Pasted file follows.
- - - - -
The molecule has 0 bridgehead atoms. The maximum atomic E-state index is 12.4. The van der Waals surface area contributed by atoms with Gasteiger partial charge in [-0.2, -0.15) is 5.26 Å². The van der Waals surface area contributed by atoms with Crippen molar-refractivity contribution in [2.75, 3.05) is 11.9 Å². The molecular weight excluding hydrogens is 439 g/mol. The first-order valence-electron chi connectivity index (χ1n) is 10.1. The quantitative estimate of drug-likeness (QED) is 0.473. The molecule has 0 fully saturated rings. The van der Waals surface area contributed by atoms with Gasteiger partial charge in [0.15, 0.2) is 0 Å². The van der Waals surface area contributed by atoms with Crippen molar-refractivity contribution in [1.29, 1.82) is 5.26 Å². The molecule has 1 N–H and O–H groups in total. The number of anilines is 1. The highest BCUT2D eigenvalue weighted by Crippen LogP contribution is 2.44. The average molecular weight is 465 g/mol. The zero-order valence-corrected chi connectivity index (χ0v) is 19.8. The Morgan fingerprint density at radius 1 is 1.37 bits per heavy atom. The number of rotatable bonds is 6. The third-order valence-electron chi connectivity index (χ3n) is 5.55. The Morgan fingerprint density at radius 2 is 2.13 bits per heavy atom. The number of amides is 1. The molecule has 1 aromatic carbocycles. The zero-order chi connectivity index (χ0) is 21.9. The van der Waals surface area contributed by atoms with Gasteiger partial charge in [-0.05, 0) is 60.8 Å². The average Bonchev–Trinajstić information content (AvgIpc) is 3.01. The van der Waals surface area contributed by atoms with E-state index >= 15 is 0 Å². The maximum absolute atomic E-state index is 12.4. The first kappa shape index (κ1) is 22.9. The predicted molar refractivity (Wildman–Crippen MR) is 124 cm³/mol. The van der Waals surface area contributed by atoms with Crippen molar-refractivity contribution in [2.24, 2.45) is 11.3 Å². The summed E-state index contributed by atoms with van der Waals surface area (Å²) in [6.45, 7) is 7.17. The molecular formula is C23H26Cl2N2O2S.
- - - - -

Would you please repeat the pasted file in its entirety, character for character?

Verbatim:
The molecule has 0 bridgehead atoms. The maximum atomic E-state index is 12.4. The van der Waals surface area contributed by atoms with Gasteiger partial charge in [-0.2, -0.15) is 5.26 Å². The van der Waals surface area contributed by atoms with Crippen molar-refractivity contribution in [2.75, 3.05) is 11.9 Å². The molecular weight excluding hydrogens is 439 g/mol. The first-order valence-electron chi connectivity index (χ1n) is 10.1. The quantitative estimate of drug-likeness (QED) is 0.473. The molecule has 0 fully saturated rings. The van der Waals surface area contributed by atoms with Gasteiger partial charge in [0.15, 0.2) is 0 Å². The van der Waals surface area contributed by atoms with Crippen molar-refractivity contribution in [1.29, 1.82) is 5.26 Å². The molecule has 1 N–H and O–H groups in total. The number of anilines is 1. The highest BCUT2D eigenvalue weighted by Crippen LogP contribution is 2.44. The average molecular weight is 465 g/mol. The zero-order valence-corrected chi connectivity index (χ0v) is 19.8. The Morgan fingerprint density at radius 1 is 1.37 bits per heavy atom. The number of rotatable bonds is 6. The third-order valence-electron chi connectivity index (χ3n) is 5.55. The Morgan fingerprint density at radius 2 is 2.13 bits per heavy atom. The number of amides is 1. The molecule has 1 aromatic carbocycles. The zero-order chi connectivity index (χ0) is 21.9. The van der Waals surface area contributed by atoms with Gasteiger partial charge in [-0.05, 0) is 60.8 Å². The average Bonchev–Trinajstić information content (AvgIpc) is 3.01. The van der Waals surface area contributed by atoms with E-state index >= 15 is 0 Å². The maximum absolute atomic E-state index is 12.4. The first kappa shape index (κ1) is 22.9. The predicted molar refractivity (Wildman–Crippen MR) is 124 cm³/mol. The van der Waals surface area contributed by atoms with Crippen molar-refractivity contribution in [2.24, 2.45) is 11.3 Å². The summed E-state index contributed by atoms with van der Waals surface area (Å²) in [6.45, 7) is 7.17. The molecular formula is C23H26Cl2N2O2S.